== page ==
Subject: Vertical & horizontal components of leg extension
Date: Mon, 16 Nov 1992 11:19:56 GMT

Subject: Horizontal and Vertical components of knee extension

A fortuitous meeting with Prof. George Twardokens (Kinesiology specialist
here at Univ. of Nevada, Reno) a number of years ago eventually led to the
development of a lab bench device for human power output in an oscillating
linear motion in contrast to the crank arms of bicycles and some wheelchairs.
But a related question raised at that time remains unanswered in my mind
and I would welcome references or authors' names from BIOMCH folks. The
question has to do with the horizontal component of leg extension. We tried
a small research effort in a PE class once on this and mostly learned that
we needed more sophisticated research tools. But that was before the
widespread use of videography and computer graphics so by now someone else
may have attacked the problem in a better way. Since I can't draw pictures
here, please be patient with the following verbal description.

Many studies have been done on the vertical or lifting force of a standing
person at various angles at the knee between the femur and the tibia. But
in going from a flexed to a fully upright position imagine that the back
of the knee is contact with a dynamometer so that the (nearly) horizontal
movement of the knee exerts a force "backwards" or horizontally. Now
imagine that this force is precisely recorded at various angles of knee
extension simultaneously with the vertical or lifting component. Then we
would like to plot the relationship of these two forces during a full range
of movement from deep knee bend to fully extended leg. At the same time it
would be nice to do electro-myography on the quadriceps to correlate
muscle action through this range of movement.

I would delight in learning that this has been done, or being directed
toward investigators likely to have considered this question.

My expectation would be that beyond an angle of 150 degrees or so, very
small changes in the horizontal component force would be correlated with
increasingly large changes in the vertical component. But what kind of
increments and what kinds of forces? We found, for instance, that a
conventional goniometer was inadequate when trying to measure small
angular changes as the subjects got closer and closer to full extension.
Insights on this would be very useful in the design of linear power
devices.

I also suspect that precise measurements very close to full extension
might help resolve the seemingly interminable debates about the origins,
advantages, disadvantages of hominid bipedalism among physical anthropologists.
In general, the occasional bipedalism of the other primates does not involve
the full extension of big toe, ankle and knee of humans (consider the ballerina
up "on point"). But what kinds of mechanical advantages or energy efficiencies
might we humans enjoy because of this? Your suggestions are invited.

Incidentally, skiing biomechanicians might be interested to know that Prof.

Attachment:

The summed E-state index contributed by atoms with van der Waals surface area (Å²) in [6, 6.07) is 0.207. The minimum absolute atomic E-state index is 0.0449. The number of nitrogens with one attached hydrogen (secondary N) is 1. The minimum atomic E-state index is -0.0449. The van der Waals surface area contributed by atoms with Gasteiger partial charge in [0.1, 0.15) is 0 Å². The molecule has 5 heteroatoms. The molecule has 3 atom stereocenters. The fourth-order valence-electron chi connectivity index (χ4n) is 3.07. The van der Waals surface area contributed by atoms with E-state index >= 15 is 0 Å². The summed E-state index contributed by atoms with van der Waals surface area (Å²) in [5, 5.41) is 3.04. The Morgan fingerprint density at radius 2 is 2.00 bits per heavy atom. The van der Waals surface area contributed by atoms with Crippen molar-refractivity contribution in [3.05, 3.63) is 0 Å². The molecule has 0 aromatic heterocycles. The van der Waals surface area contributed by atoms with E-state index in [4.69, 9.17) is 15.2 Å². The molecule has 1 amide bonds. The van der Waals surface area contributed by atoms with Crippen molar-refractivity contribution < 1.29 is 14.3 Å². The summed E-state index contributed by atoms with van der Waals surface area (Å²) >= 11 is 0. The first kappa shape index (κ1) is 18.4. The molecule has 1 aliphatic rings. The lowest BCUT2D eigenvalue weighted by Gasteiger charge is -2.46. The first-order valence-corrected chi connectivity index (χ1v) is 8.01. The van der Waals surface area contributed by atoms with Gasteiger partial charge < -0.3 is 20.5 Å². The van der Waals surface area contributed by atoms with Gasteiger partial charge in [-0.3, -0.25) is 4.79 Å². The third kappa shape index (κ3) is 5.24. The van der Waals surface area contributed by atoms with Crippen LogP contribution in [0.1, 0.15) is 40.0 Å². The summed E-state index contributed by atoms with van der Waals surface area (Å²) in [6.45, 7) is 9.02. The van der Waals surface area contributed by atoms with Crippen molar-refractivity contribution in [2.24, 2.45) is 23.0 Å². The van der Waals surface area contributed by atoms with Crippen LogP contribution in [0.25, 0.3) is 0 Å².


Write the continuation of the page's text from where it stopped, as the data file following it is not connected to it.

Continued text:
Twardokens' magnum opus "Universal Ski Techniques" has been published. In
addition to its coverage of skiing History, Techniques and Teaching Methods,
its coverage of the biomechanics of downhill skiing is probably the most
comprehensive to be found in any single volume on skiing.

John Martinson
Facilities Services (114)
Univ. of Nevada, Reno
Reno NV 89557

>From marty Sun Nov 15 19:30:27 1992
From: marty
To: BIOMCH-L@HEARN.nic.SURFnet.ul
Subject: Horizontal and Vertical components of knee extension
Date: Sun, 15 Nov 1992 19:30:27 GMT

A fortuitous meeting with Prof. George Twardokens (Kinesiology specialist
here at Univ. of Nevada, Reno) a number of years ago eventually led to the
development of a lab bench device for human power output in an oscillating
linear motion in contrast to the crank arms of bicycles and some wheelchairs.
But a related question raised at that time remains unanswered in my mind
and I would welcome references or authors' names from BIOMCH folks. The
question has to do with the horizontal component of leg extension. We tried
a small research effort in a PE class once on this and mostly learned that
we needed more sophisticated research tools. But that was before the
widespread use of videography and computer graphics so by now someone else
may have attacked the problem in a better way. Since I can't draw pictures
here, please be patient with the following verbal description.

Many studies have been done on the vertical or lifting force of a standing
person at various angles at the knee between the femur and the tibia. But
in going from a flexed to a fully upright position imagine that the back
of the knee is contact with a dynamometer so that the (nearly) horizontal
movement of the knee exerts a force "backwards" or horizontally. Now
imagine that this force is precisely recorded at various angles of knee
extension simultaneously with the vertical or lifting component. Then we
would like to plot the relationship of these two forces during a full range
of movement from deep knee bend to fully extended leg. At the same time it
would be nice to do electro-myography on the quadriceps to correlate
muscle action through this range of movement.

I would delight in learning that this has been done, or being directed
toward investigators likely to have considered this question.

My expectation would be that beyond an angle of 150 degrees or so, very
small changes in the horizontal component force would be correlated with
increasingly large changes in the vertical component. But what kind of
increments and what kinds of forces? We found, for instance, that a
conventional goniometer was inadequate when trying to measure small
angular changes as the subjects got closer and closer to full extension.
Insights on this would be very useful in the design of linear power
devices.

I also suspect that precise measurements very close to full extension
might help resolve the seemingly interminable debates about the origins,
advantages, disadvantages of hominid bipedalism among physical anthropologists.
In general, the occasional bipedalism of the other primates does not involve
the full extension of big toe, ankle and knee of humans (consider the ballerina
up "on point", but let's not get into discussion of "plantar flexion"
here). But what kinds of mechanical advantages or energy efficiencies
might we humans enjoy because of this? Your suggestions are invited.

Incidentally, skiing biomechanicians might be interested to know that Prof.
Twardokens' magnum opus "Universal Ski Techniques" has been published. In
addition to its coverage of skiing History, Techniques and Teaching Methods,
its coverage of the biomechanics of downhill skiing is probably the most
comprehensive to be found in any single volume on skiing.

John Martinson
Facilities Services (114)
Univ. of Nevada, Reno
Reno NV 89557